We confirmed that and we are going to, as Wayne pointed out, we'll look at where we end up from a sensor validation when we drain the tank and will finish up around 6:30, 7:00 Eastern this evening.

At that point -- as we speak, we have our team, both here at Kennedy and back in Houston and other parts of the country, putting together the troubleshooting plan that we would want to go implement to verify where the most likely failure mode is for this particular problem.

We're looking at the design in terms of if it is within any part of the circuitry from the computer, all the way to the sensor within the tank itself; what could have led to the signature that we saw today, so we can rule that out, call it a fault tree, if you will, which is how we'll go tackle this problem.

And hopefully by tomorrow evening, we'll have some better insight as to what the potential concern is, but I wouldn't guarantee, at this point, that we'll know exactly what we have, but we'll certainly have more information tomorrow. That's all I've got -- Mike?


Well, from the processing perspective, as we mentioned, we are in the drain of the external tank now. We'll take another couple hours or so. After that, we have to inert the external tank before we can do any real work on the orbiter or the tank itself. That inerting process take 21 hours.

So that sets us up for any type of work that we would want to do on the orbiter tomorrow at about 3:00. You have to give an hour or two difference there; plus or minus. But about 3:00 tomorrow afternoon we'd be in a position to go into the aft of the orbiter if the technical troubleshooting team deems that necessary.

Excuse me.

And so, in preparation for that, we will be rotating the rotating service structure to the mate position either tonight or first thing in the morning and that allows us, obviously, to get to the aft of the orbiter for that work, if that becomes necessary.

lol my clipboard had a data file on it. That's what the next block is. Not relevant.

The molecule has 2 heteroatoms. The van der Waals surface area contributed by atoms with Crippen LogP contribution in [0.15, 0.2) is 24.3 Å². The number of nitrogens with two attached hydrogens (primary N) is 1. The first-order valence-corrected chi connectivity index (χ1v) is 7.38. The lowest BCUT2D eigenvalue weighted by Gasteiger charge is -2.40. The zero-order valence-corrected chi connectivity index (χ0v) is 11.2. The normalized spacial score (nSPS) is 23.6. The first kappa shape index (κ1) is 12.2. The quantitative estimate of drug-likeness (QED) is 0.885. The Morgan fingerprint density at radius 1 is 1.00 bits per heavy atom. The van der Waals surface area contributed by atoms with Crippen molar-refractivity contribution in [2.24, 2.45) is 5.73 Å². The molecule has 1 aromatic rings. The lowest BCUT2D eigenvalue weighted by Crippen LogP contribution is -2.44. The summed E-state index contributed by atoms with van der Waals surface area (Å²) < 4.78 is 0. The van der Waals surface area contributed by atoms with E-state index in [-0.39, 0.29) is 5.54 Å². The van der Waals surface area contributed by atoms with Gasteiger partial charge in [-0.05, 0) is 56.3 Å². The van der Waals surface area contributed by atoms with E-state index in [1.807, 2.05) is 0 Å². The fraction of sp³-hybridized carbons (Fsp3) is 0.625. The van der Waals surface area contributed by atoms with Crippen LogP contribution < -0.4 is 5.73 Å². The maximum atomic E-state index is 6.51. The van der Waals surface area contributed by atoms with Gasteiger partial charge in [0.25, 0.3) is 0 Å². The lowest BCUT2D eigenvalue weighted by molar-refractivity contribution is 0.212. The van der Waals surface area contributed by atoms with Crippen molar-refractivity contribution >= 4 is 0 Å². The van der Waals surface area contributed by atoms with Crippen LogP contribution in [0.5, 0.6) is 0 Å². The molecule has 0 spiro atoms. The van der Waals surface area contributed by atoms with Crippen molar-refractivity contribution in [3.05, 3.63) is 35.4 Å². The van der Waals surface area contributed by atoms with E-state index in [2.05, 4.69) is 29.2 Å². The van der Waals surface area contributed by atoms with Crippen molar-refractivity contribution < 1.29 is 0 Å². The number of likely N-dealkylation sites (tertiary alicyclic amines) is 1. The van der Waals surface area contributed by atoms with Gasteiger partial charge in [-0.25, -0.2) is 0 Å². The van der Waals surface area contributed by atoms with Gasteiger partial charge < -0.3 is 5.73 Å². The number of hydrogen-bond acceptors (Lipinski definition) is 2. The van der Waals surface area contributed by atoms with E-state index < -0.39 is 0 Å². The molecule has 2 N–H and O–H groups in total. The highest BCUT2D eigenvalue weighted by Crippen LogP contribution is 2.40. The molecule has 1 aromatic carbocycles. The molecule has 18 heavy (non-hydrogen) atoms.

That'll also put us into position to mate the servicing unit for the fuel cells system, if we decide we need to top off the fuel cells -- the cryogenics on board the orbiter for the full cells, in order to preserve as many launch attempts, when we get back into our next launch attempt, as possible . And so, those are, from the processing perspective, the major two activities that we're looking at. Thanks. UNIDENTIFIED MALE: All right. Let's open it up to questions. Again, please identify yourself and your affiliate. Let's start off at the end --Bob?

BOB WOODRUFF, "ABC NEWS": Bob Woodruff from "ABC News."

I know you said that the rules are hard and fast about having all four of these sensors operating. Have you ever, ever waived those rules? Have you ever flown with fewer than four in the past?

HALE: The answer to that is: No. And every time that we have reviewed the rules, we have come to the same conclusion. They're in place for good reason. There's a long series of technical explanations we can go into, but it wouldn't be prudent. I don't think we're going to do that.

Surely we will talk about it one more time, because that's what we do, but I doubt if that's a serious consideration.

UNIDENTIFIED MALE: All right. Let's go right up front here, Tracy?

TRACY WATSON, "USA TODAY": Tracy Watson. "USA Today."

For Mr. Poulos: Can you run us through maybe some of the most likely suspects for this problem?

POULOS: Given the troubleshooting that we've done so far, there is a potential problem that plight exist within the sensor box that you've heard a lot about. We do not think it has to do at this point with the power supply cards within the box, but there could be a concern within the signal conditioning system itself.

And then from there, it could be an open circuit for this particular sensor somewhere beyond the box into the external tank and then ultimately to the sensor itself. There's more data, as I said, we'll have this evening that will lead us in a better direction as to which area it's most likely in.

UNIDENTIFIED MALE: Right here, Irene?

QUESTION: Irene Potts with Reuters. For background, could you just tell us when the sensors would trigger a main engine cutoff during ascent? And are you in -- would that put in like a towel or an abort to orbit, or something else? And also what is the crew going to do?

HALE: Well, let me give you the scenario on the sensors. We have four low-level sensors in the hydrogen tank, four low level sensors in the oxygen tank. They're there to protect us in case we run out of gas.